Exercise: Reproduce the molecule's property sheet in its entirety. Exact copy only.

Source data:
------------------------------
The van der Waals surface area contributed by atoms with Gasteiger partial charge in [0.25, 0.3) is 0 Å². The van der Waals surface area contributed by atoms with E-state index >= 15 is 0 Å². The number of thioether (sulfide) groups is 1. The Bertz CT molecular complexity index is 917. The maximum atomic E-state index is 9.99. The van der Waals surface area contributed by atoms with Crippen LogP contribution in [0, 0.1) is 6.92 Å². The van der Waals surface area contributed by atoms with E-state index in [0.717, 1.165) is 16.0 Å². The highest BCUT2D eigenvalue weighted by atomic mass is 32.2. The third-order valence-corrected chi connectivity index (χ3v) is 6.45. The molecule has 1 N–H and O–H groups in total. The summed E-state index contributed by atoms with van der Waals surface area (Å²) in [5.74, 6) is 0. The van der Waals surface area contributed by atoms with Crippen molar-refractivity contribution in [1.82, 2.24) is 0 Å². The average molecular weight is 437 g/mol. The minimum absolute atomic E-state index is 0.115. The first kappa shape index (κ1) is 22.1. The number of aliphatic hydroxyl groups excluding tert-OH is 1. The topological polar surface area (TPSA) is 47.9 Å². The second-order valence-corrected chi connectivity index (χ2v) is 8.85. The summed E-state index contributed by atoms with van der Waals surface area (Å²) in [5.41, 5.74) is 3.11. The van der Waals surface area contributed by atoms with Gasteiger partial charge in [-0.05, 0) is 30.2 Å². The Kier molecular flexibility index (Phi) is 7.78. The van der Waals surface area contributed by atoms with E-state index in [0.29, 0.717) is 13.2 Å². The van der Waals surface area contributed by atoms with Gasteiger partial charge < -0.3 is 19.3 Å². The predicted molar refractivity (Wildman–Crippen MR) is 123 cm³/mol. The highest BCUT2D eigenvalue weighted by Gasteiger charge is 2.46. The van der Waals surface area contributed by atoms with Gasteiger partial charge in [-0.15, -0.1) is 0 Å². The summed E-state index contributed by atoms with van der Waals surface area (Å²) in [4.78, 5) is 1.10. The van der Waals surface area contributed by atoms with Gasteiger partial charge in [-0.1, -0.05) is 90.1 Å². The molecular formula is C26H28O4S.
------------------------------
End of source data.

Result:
The van der Waals surface area contributed by atoms with Gasteiger partial charge in [0.25, 0.3) is 0 Å². The van der Waals surface area contributed by atoms with E-state index >= 15 is 0 Å². The number of thioether (sulfide) groups is 1. The Bertz CT molecular complexity index is 917. The maximum atomic E-state index is 9.99. The van der Waals surface area contributed by atoms with Crippen LogP contribution in [0, 0.1) is 6.92 Å². The van der Waals surface area contributed by atoms with E-state index in [0.717, 1.165) is 16.0 Å². The highest BCUT2D eigenvalue weighted by atomic mass is 32.2. The third-order valence-corrected chi connectivity index (χ3v) is 6.45. The molecule has 1 N–H and O–H groups in total. The summed E-state index contributed by atoms with van der Waals surface area (Å²) in [5.74, 6) is 0. The van der Waals surface area contributed by atoms with Crippen molar-refractivity contribution in [1.82, 2.24) is 0 Å². The average molecular weight is 437 g/mol. The minimum absolute atomic E-state index is 0.115. The first kappa shape index (κ1) is 22.1. The number of aliphatic hydroxyl groups excluding tert-OH is 1. The topological polar surface area (TPSA) is 47.9 Å². The second-order valence-corrected chi connectivity index (χ2v) is 8.85. The summed E-state index contributed by atoms with van der Waals surface area (Å²) in [5.41, 5.74) is 3.11. The van der Waals surface area contributed by atoms with Gasteiger partial charge in [-0.05, 0) is 30.2 Å². The Kier molecular flexibility index (Phi) is 7.78. The van der Waals surface area contributed by atoms with E-state index in [0.29, 0.717) is 13.2 Å². The van der Waals surface area contributed by atoms with Gasteiger partial charge < -0.3 is 19.3 Å². The predicted molar refractivity (Wildman–Crippen MR) is 123 cm³/mol. The highest BCUT2D eigenvalue weighted by Gasteiger charge is 2.46. The van der Waals surface area contributed by atoms with Gasteiger partial charge in [-0.15, -0.1) is 0 Å². The summed E-state index contributed by atoms with van der Waals surface area (Å²) in [4.78, 5) is 1.10. The van der Waals surface area contributed by atoms with Gasteiger partial charge in [-0.1, -0.05) is 90.1 Å². The molecular formula is C26H28O4S.